Janet Buhler gets 30 days for Capitol Breach Misdemeanor

Janet Buhler is seen at the US Capitol on January 6, 2021.

Janet Buhler can be seen at the US Capitol on January 6, 2021 (images from FBI court records).

A Utah piano teacher involved in the January 6, 2021 attack on the US Capitol complex was sentenced to 30 days in prison on Wednesday afternoon.

Janet Buehler, 56, in January pleaded guilty to one charge of parading, demonstrating or picketing a Capitol building. This charge is a misdemeanor carrying a possible six-month prison sentence. As a result of her request, the government agreed to drop four additional charges related to her participation in the program.donald trump Revolt.

During sentencing, Assistant US Attorney Hava Mirell attempted to portray the accused as the main actor in the attack, temporarily forcing Congress to stop confirming the president Joe BidenElection victory 2020.

The prosecutor described alarms blaring, pane after pane of shattered glass from smashed windows and doors, and a cacophony of violent shouts and threats inside the building’s national seat of legislative government.

“1776!” shouted a chorus of mobs, said Mirell, as the rioters attempted to move forward. “Our house! Squeeze!”

The prosecutor then determined that some of the screamers were explicitly violent and directed their ire at cops trying to hold the line and fight off the pro-Trump crowd that day.

“Your life is not worth it!” they said to the officers. “You will die.”

Mirell acknowledged that she couldn’t say for sure if Bühler heard any of the direct threats against law enforcement, but that the general “flavor” of the scene that day would have been apparent.

And the defendant, the prosecutor said, “took an extra step” by disrupting government business and “violated our norms” by going into the U.S. Senate chamber, even though most rioters in the building were in mostly public areas stayed.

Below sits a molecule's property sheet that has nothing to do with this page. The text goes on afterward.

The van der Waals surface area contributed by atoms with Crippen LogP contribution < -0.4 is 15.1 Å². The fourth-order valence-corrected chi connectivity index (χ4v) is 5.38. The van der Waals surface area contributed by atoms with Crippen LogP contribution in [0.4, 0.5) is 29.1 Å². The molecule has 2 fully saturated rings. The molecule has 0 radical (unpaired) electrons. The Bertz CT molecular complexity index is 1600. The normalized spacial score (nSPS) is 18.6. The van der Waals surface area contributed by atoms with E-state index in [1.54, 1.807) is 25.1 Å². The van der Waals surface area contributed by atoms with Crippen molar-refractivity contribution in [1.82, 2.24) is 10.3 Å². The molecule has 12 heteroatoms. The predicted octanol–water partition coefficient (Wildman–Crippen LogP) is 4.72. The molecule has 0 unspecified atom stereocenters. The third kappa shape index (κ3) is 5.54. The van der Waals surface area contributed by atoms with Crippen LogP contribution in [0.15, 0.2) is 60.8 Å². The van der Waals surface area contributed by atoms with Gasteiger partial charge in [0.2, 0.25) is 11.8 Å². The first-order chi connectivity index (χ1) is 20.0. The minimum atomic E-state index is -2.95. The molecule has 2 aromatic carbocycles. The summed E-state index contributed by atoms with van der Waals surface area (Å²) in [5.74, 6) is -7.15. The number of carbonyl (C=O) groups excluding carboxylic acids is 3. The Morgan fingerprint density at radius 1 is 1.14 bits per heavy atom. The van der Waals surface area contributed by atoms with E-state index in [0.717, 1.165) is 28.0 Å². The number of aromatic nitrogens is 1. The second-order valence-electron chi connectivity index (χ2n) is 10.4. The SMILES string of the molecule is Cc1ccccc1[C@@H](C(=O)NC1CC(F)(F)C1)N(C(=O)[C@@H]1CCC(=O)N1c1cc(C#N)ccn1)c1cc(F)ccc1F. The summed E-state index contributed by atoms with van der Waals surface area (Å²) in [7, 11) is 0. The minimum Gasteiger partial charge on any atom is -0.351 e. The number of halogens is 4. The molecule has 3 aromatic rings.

Mirell added that Bühler “should have known” or “should have known” with “every step she took” down hallways past locked doors and offices that she wasn’t supposed to be there.

defender Brett Tolman spent most of his time making an impassioned plea for the kind of person his client is compared to most defendants he has represented in the past.

“Janet Buehler is very different,” said the defense attorney, citing her as a unique example in his 25 years of defense work.

“For a significant number of months and years, she has worked to improve those around her,” Tolman continued, saying Buhler used her “sewing expertise” to help the homeless and her “music.” -Know-how” to help kids navigate their future elite piano playing careers.

Bühler had gone to the US Capitol complex with her son-in-law, the former Salt Lake City police detective — and before that, to the pro-Trump “Stop the Steal” rally based on false claims of voter fraud during the 2020 presidential election Michael Lee Hardin50. He pleaded guilty to the same picketing and picketing charges as Bühler and was eventually fined $500 and probated 18 months.

“I’m asking for a lesser punishment than Mr. Hardin because Janet earns more,” Tolman said.

The defense attorney was referring to a poster at the US Department of Justice headquarters which he said discusses “consistent application of the law” as a hallmark of the judiciary itself.

US District Judge Colleen Kollar-Kotelly dismissed the implication that she was bound by the verdict another judge had given Hardin.

During a discussion of what she described as “parity,” the judge said she referred to numerous other cases of this nature, including some of her own, in determining Bühler’s 30-day sentence.

“This is a serious offense,” Kollar-Kotelly said, adding that the defendant watched the rioters crush the police officers.

“It was certainly noisy, it wasn’t a quiet demonstration,” added the judge.